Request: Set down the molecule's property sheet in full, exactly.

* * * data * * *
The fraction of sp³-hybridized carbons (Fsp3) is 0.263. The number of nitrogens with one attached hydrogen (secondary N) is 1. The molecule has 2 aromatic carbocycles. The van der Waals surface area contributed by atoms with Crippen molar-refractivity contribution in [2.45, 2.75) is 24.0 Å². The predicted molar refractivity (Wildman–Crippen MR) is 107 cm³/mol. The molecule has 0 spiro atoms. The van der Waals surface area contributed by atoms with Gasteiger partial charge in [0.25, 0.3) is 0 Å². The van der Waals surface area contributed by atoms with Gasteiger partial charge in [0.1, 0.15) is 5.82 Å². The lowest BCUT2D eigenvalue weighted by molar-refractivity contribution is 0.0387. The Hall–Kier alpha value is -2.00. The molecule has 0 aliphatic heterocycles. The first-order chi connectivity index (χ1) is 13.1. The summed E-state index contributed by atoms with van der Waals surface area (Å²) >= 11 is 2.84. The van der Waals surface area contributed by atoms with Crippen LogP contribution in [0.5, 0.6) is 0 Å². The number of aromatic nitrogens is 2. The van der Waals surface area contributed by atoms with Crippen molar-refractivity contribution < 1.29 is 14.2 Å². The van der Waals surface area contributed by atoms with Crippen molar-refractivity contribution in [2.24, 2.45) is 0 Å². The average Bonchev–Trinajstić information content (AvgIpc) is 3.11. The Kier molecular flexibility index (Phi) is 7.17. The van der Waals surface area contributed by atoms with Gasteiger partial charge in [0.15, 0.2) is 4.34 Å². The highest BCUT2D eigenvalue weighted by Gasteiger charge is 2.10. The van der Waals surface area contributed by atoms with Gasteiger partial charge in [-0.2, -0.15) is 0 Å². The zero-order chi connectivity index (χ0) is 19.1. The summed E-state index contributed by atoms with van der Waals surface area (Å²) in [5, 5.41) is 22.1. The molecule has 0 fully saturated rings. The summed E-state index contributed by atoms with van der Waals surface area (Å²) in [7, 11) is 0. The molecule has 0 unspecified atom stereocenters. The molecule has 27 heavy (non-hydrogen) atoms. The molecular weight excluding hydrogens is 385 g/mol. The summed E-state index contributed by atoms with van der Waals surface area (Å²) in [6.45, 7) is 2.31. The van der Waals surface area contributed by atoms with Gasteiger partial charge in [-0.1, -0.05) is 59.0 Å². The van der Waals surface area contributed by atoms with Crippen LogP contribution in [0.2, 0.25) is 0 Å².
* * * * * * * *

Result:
The fraction of sp³-hybridized carbons (Fsp3) is 0.263. The number of nitrogens with one attached hydrogen (secondary N) is 1. The molecule has 2 aromatic carbocycles. The van der Waals surface area contributed by atoms with Crippen molar-refractivity contribution in [2.45, 2.75) is 24.0 Å². The predicted molar refractivity (Wildman–Crippen MR) is 107 cm³/mol. The molecule has 0 spiro atoms. The van der Waals surface area contributed by atoms with Gasteiger partial charge in [0.25, 0.3) is 0 Å². The van der Waals surface area contributed by atoms with Gasteiger partial charge in [0.1, 0.15) is 5.82 Å². The lowest BCUT2D eigenvalue weighted by molar-refractivity contribution is 0.0387. The Hall–Kier alpha value is -2.00. The molecule has 0 aliphatic heterocycles. The first-order chi connectivity index (χ1) is 13.1. The summed E-state index contributed by atoms with van der Waals surface area (Å²) >= 11 is 2.84. The van der Waals surface area contributed by atoms with Crippen LogP contribution in [0.5, 0.6) is 0 Å². The number of aromatic nitrogens is 2. The van der Waals surface area contributed by atoms with Crippen molar-refractivity contribution < 1.29 is 14.2 Å². The van der Waals surface area contributed by atoms with Crippen molar-refractivity contribution in [2.24, 2.45) is 0 Å². The average Bonchev–Trinajstić information content (AvgIpc) is 3.11. The Kier molecular flexibility index (Phi) is 7.17. The van der Waals surface area contributed by atoms with Gasteiger partial charge in [0.15, 0.2) is 4.34 Å². The highest BCUT2D eigenvalue weighted by Gasteiger charge is 2.10. The van der Waals surface area contributed by atoms with Gasteiger partial charge in [-0.2, -0.15) is 0 Å². The zero-order chi connectivity index (χ0) is 19.1. The summed E-state index contributed by atoms with van der Waals surface area (Å²) in [5, 5.41) is 22.1. The molecule has 0 fully saturated rings. The summed E-state index contributed by atoms with van der Waals surface area (Å²) in [7, 11) is 0. The molecule has 0 unspecified atom stereocenters. The molecule has 27 heavy (non-hydrogen) atoms. The molecular weight excluding hydrogens is 385 g/mol. The summed E-state index contributed by atoms with van der Waals surface area (Å²) in [6.45, 7) is 2.31. The van der Waals surface area contributed by atoms with Gasteiger partial charge in [-0.1, -0.05) is 59.0 Å². The van der Waals surface area contributed by atoms with Crippen LogP contribution in [0.2, 0.25) is 0 Å².